School Health and Wellness//
January 29, 2023
New York City recently declared a health emergency when polio paralyzed a woman. This was the first diagnosis in the United States in nearly a decade, and New York's first case in over 30 years.
Now, schools (and the country at-large) are on alert. Questions about polio—and how it made its way into New York—are swirling in the minds of many.
Lisa A. Smith, M.D., Medical Director of COVID Services for One to One Health and Assistant Professor in Surgery and Pediatrics at the University of Tennessee, referenced polio during the COVID pandemic, "because it's contemporary, in my lifetime. When Jonas Salk developed his vaccine, less than 25 years later, polio was eliminated in our country. It was relevant to the development of covid vaccines.”
So, if it was eliminated, how did a positive, paralytic case pop up in New York? And what should you do to protect yourself and your school community against polio?
Here's what Dr. Smith had to say.
How It's Spread
First, polio today may not be the same as it was before. Public health officials believe this virus originated overseas in a country that still uses the oral polio vaccine, making the strain a “circulating vaccine-derived poliovirus.” The oral polio vaccine (OPV) uses a live but weakened form of poliovirus that replicates in the gut. Recently immunized people can pass the oral vaccine virus on to others for a few weeks, but it’s not normally a problem because the strain is weakened so it does not cause disease. “Vaccinated individuals can carry the virus because they can still be infected but you are protected from serious disease (like getting paralyzed),” Smith said. “Given time, the weakened poliovirus can mutate and acquire virulence, and become a virus like the one spreading here in the U.S.”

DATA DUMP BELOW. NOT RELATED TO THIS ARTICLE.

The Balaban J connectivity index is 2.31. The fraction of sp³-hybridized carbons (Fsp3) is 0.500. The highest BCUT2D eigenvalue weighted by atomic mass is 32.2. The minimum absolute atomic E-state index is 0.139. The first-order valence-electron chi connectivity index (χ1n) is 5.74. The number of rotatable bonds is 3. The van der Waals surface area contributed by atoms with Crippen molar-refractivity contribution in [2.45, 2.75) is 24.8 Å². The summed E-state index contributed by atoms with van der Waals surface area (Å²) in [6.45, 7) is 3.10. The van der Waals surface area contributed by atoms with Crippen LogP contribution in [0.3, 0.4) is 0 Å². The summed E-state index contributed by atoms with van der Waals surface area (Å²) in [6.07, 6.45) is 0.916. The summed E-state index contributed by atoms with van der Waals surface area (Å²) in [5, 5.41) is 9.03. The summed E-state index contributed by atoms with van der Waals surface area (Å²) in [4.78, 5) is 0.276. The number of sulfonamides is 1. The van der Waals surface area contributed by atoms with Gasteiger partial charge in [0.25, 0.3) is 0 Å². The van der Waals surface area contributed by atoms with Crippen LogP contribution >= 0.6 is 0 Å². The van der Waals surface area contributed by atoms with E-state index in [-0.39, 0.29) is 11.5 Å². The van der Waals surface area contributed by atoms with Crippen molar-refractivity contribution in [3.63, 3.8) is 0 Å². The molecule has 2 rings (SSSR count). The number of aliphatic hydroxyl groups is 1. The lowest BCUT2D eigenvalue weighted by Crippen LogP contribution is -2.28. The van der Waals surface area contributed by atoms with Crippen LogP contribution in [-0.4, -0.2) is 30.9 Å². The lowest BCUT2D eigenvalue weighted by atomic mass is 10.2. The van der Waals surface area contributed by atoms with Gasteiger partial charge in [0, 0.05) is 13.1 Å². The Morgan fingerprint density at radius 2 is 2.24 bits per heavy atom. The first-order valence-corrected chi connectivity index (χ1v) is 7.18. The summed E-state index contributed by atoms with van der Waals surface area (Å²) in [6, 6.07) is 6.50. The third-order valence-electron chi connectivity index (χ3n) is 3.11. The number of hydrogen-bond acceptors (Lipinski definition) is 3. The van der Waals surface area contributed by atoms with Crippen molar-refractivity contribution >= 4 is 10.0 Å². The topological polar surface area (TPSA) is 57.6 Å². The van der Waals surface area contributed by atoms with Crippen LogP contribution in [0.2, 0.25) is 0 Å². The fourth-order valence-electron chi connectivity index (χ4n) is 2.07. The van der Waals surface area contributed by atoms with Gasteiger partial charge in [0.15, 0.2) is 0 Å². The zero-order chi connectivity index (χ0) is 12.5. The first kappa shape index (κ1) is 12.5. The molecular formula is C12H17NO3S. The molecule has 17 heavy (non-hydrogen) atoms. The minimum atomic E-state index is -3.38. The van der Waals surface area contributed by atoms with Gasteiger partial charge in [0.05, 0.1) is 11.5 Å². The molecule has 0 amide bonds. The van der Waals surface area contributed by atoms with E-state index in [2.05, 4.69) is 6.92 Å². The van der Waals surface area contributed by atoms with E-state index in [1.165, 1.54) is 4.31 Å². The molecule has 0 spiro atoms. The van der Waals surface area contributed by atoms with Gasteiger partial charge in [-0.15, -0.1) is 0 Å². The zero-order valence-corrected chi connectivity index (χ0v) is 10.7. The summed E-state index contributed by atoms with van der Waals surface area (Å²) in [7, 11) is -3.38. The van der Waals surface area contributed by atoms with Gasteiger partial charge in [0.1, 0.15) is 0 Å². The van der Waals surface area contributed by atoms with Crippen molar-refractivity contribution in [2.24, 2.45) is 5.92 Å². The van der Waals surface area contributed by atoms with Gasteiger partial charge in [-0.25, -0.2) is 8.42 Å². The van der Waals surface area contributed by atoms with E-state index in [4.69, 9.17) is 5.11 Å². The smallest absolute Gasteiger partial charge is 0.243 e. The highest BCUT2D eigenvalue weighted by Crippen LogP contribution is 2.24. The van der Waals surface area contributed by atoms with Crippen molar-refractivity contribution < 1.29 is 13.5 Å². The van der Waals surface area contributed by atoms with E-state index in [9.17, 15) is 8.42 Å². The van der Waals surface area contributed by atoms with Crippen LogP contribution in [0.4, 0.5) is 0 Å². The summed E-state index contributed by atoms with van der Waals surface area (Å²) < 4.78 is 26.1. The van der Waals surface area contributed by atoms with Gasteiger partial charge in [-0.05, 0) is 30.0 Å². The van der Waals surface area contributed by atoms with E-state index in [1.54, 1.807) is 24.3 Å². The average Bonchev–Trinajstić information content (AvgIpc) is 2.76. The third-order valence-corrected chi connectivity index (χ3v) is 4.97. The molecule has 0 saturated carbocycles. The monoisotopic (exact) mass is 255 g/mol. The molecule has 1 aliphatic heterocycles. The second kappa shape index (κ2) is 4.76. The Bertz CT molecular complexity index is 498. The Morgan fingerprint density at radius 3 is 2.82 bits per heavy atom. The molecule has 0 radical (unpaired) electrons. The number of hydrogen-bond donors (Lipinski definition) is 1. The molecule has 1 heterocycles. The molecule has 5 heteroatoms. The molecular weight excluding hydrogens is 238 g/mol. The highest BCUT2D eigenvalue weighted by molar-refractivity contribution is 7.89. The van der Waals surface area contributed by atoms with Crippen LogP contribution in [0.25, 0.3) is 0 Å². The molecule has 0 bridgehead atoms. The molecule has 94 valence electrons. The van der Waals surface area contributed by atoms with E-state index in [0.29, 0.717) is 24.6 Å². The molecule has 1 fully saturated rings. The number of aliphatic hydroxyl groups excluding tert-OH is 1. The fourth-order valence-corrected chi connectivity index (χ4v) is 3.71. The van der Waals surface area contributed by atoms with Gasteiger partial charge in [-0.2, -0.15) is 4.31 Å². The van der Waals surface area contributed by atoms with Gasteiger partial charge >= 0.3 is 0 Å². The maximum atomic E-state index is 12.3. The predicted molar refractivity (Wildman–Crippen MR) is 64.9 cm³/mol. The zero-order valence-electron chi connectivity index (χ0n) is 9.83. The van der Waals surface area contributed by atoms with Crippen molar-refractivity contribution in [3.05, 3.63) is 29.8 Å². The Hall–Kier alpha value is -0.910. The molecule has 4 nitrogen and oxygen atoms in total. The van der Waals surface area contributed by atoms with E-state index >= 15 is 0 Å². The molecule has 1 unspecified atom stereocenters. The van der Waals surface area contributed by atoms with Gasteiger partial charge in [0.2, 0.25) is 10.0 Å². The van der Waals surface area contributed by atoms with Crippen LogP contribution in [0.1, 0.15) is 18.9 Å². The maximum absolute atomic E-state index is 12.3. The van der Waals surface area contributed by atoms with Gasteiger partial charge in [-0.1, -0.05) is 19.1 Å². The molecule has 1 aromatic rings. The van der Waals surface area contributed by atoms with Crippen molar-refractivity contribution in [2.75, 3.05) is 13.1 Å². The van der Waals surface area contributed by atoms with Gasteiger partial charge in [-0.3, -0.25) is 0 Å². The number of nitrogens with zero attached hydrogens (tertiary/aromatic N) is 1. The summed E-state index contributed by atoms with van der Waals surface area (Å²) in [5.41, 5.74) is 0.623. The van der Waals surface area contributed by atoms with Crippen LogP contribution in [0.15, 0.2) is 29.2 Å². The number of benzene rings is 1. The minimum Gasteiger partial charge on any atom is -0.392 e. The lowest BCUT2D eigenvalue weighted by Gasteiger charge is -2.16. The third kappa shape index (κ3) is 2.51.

The disease spreads from a fecal-to-oral route. So, washing your hands after going to the bathroom is extremely important to prevent spreading polio. Unfortunately, this isn't the best news for schools. "Polio can go rampant in little kids because they are not as good with hand hygiene," Smith said. "Like COVID, one can be infected with polio, show no symptoms, and not fall ill. For example, paralysis occurs in one out of every 200 or one out of every 2,000 people who catch the virus, depending on the strain."
There are two types of polio vaccines: One is administered as an injection, and the other is administered orally (usually on a sugar cube). Many other countries still rely heavily on the sugar cube because of a lack of resources. "Oral polio vaccination is instrumental in eradicating the wild polioviruses because it stops the spread with gut immunity," Smith said. "The one caveat is that, when there aren't enough people with [the oral] vaccination, the vaccine-derived poliovirus starts to spread among the unimmunized."
The United States, during the 1970s and exclusively since the year 2000, "gave the inactivated polio vaccine as a shot, which protects against paralysis from any kind of poliovirus."
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And the resurgence of polio is because people understood it to be eliminated. "Parents stopped vaccinating their children because the diseases were eradicated," Smith said. "The fear of contracting polio was so low, almost non-existent, so perhaps parents felt a false sense of security."
But Smith cautions against not vaccinating for polio. "This case in New York should serve as a wake-up call to anyone unvaccinated or partially vaccinated," Smith said. "Check your records, speak with a medical provider, and be certain you are up to date on your polio vaccinations."
Smith shares that "unvaccinated people are at the highest risk of getting the paralytic disease—one in 100 infected individuals develop severe disease, including permanent paralysis."
What Does This Mean for Schools?
Schools (faculty, staff, parents, and administration) should remain vigilant about polio. They must know the risk factors, avenues of transmission, and symptoms. Polio is a paralytic disease, so it must be taken seriously.
Hand sanitizer will prevent the disease, so frequent hand washing with soap is critical. School leaders can also encourage public health officials to monitor wastewater. "All it takes is someone with an active polio virus in their gut who's been vaccinated with oral polio vaccine, and [it] gets into the sewer system," Smith said. "Wastewater surveillance is key because you don't know something is there unless you look for it. We have the tools."
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